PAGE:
strategy

what i'm reading...oct-nov 2014

eric schmidt's important distillation of 'business nirvana'

i think this is a more important conversation than we realize. today, we have the power of technology, unrivaled communication tools and more computing power available to us than ever before.  but we get bogged down. and in our own way. the 'old way' of doing things befalls us...all the time. ALL.THE.TIME.  think of the last time you thought a person shouldn't get ahead because they haven't 'put their time in.'  working well is working responsively, quickly, adeptly no matter how much experience or hierarchy you have in your company.  key element to success: hiring well so that the people every (metaphorical and literal) room are delivering the best final product: whatever your product is.

Hello, World!


My friend Ashley wrote this rad piece on MindBodyGreen about the truth about multi-tasking  (no surprise endings here, y'all: no one can do it well).

The new frontier on music development is upon us.  My (future) children will be making music on instruments I've never dreamt about.  And there seems like a lot of white space here for me to play in. (My favorite kind of place to make a mess in).  #wontbewhiteforlong

(Watch this space)

^related: when did AppAnnie become like the Nielsen of apps and let me know when they're raising their next round? k, thanks, bye.

some of my favorite guys are on this interview saying some REAL truths

Screen Shot 2014-10-14 at 10.27.15 PM
Screen Shot 2014-10-14 at 10.27.15 PM

two people whose opinions matter deeply debate the issue of our time.  just.hit.play.

 

Dirge Without Music

by Edna St. Vincent Millay

I am not resigned to the shutting away of loving hearts in the hard ground. So it is, and so it will be, for so it has been, time out of mind: Into the darkness they go, the wise and the lovely. Crowned With lilies and with laurel they go; but I am not resigned.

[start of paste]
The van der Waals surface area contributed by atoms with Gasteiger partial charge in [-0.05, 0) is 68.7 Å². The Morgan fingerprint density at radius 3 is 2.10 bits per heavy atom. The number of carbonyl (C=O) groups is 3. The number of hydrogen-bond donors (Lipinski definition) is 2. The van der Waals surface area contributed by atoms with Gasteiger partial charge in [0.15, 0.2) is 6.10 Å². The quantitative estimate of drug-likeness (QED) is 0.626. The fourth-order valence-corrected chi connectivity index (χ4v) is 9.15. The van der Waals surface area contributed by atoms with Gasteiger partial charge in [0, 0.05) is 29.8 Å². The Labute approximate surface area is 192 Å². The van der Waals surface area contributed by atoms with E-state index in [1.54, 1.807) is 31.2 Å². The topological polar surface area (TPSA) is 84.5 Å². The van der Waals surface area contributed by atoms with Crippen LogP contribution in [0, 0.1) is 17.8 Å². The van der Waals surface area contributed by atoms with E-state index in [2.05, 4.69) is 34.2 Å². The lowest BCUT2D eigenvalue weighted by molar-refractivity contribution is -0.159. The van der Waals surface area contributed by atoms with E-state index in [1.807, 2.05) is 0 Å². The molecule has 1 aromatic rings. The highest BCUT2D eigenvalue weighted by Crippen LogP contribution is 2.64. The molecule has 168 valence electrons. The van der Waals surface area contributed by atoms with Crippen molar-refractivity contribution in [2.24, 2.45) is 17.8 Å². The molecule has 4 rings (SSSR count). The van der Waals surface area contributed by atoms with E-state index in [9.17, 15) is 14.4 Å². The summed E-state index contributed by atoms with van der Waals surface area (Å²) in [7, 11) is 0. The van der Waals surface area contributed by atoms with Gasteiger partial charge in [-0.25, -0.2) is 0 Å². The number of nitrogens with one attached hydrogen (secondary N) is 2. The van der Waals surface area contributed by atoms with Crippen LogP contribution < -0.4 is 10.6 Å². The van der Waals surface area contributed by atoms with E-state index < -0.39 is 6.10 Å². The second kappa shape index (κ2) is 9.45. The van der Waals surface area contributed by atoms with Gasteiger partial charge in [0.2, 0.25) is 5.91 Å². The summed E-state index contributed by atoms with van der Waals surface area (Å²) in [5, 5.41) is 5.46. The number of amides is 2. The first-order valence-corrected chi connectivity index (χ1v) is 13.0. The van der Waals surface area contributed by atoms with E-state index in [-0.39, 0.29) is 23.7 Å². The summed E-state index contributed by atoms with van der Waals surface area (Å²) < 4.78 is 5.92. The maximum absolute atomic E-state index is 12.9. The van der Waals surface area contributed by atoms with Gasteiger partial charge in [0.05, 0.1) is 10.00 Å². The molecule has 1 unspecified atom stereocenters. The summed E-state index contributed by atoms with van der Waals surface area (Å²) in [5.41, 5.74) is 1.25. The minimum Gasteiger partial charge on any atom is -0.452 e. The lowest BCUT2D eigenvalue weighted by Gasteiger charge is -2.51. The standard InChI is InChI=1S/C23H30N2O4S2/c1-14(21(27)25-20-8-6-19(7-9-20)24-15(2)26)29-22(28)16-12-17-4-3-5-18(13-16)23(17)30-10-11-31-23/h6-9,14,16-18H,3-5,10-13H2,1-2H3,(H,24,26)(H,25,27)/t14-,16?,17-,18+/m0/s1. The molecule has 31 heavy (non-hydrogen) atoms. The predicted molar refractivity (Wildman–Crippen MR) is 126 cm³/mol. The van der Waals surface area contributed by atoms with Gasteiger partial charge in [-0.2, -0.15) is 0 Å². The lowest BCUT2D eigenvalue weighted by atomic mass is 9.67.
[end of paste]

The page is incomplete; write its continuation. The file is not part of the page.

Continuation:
Lovers and thinkers, into the earth with you. Be one with the dull, the indiscriminate dust. A fragment of what you felt, of what you knew, A formula, a phrase remains,—but the best is lost.

The answers quick and keen, the honest look, the laughter, the love,— They are gone. They are gone to feed the roses. Elegant and curled Is the blossom. Fragrant is the blossom. I know. But I do not approve. More precious was the light in your eyes than all the roses in the world.

Down, down, down into the darkness of the grave Gently they go, the beautiful, the tender, the kind; Quietly they go, the intelligent, the witty, the brave. I know. But I do not approve. And I am not resigned.

"Dirge Without Music" by Edna St. Vincent Millay, from Collected Poems. © Harper Perennial, 2011.

my friend and former colleague, Brad Stone's book about Amazon but really about business and people.

here it is in the iTunes store!

and for all those curious about what ACTUAL books i'm reading - here's the latest screenshot of my iBook collection. send me yours!

till next time, y'all - let me know what YOU are reading!!

how to do introductions -- mostly by Michael Sidgmore